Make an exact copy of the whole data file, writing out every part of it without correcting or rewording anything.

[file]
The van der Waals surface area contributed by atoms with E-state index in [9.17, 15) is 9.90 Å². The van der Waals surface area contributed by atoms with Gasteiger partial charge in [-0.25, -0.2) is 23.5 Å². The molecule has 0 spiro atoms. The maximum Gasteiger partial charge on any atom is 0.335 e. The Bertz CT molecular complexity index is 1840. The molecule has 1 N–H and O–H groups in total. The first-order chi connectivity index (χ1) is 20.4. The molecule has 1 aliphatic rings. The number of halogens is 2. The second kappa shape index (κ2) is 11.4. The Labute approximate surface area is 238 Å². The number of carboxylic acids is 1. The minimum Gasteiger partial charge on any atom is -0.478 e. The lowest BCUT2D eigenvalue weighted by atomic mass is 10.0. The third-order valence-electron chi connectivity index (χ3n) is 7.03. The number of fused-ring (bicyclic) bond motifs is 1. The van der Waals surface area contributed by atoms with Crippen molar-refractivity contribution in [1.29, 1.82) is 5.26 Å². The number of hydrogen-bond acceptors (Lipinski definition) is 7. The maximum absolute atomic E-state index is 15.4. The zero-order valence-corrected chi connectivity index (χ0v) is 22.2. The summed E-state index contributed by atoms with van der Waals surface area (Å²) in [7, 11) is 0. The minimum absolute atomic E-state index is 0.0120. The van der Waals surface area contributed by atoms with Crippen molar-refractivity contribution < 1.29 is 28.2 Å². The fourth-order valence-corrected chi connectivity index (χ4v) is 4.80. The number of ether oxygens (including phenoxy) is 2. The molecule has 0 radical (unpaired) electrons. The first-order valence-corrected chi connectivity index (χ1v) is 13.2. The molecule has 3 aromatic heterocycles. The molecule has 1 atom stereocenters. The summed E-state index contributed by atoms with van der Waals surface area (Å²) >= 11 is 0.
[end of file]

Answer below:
The van der Waals surface area contributed by atoms with E-state index in [9.17, 15) is 9.90 Å². The van der Waals surface area contributed by atoms with Gasteiger partial charge in [-0.25, -0.2) is 23.5 Å². The molecule has 0 spiro atoms. The maximum Gasteiger partial charge on any atom is 0.335 e. The Bertz CT molecular complexity index is 1840. The molecule has 1 N–H and O–H groups in total. The first-order chi connectivity index (χ1) is 20.4. The molecule has 1 aliphatic rings. The number of halogens is 2. The second kappa shape index (κ2) is 11.4. The Labute approximate surface area is 238 Å². The number of carboxylic acids is 1. The minimum Gasteiger partial charge on any atom is -0.478 e. The lowest BCUT2D eigenvalue weighted by atomic mass is 10.0. The third-order valence-electron chi connectivity index (χ3n) is 7.03. The number of fused-ring (bicyclic) bond motifs is 1. The van der Waals surface area contributed by atoms with Crippen molar-refractivity contribution in [1.29, 1.82) is 5.26 Å². The number of hydrogen-bond acceptors (Lipinski definition) is 7. The maximum absolute atomic E-state index is 15.4. The zero-order valence-corrected chi connectivity index (χ0v) is 22.2. The summed E-state index contributed by atoms with van der Waals surface area (Å²) in [7, 11) is 0. The minimum absolute atomic E-state index is 0.0120. The van der Waals surface area contributed by atoms with Crippen molar-refractivity contribution < 1.29 is 28.2 Å². The fourth-order valence-corrected chi connectivity index (χ4v) is 4.80. The number of ether oxygens (including phenoxy) is 2. The molecule has 0 radical (unpaired) electrons. The first-order valence-corrected chi connectivity index (χ1v) is 13.2. The molecule has 3 aromatic heterocycles. The molecule has 1 atom stereocenters. The summed E-state index contributed by atoms with van der Waals surface area (Å²) >= 11 is 0.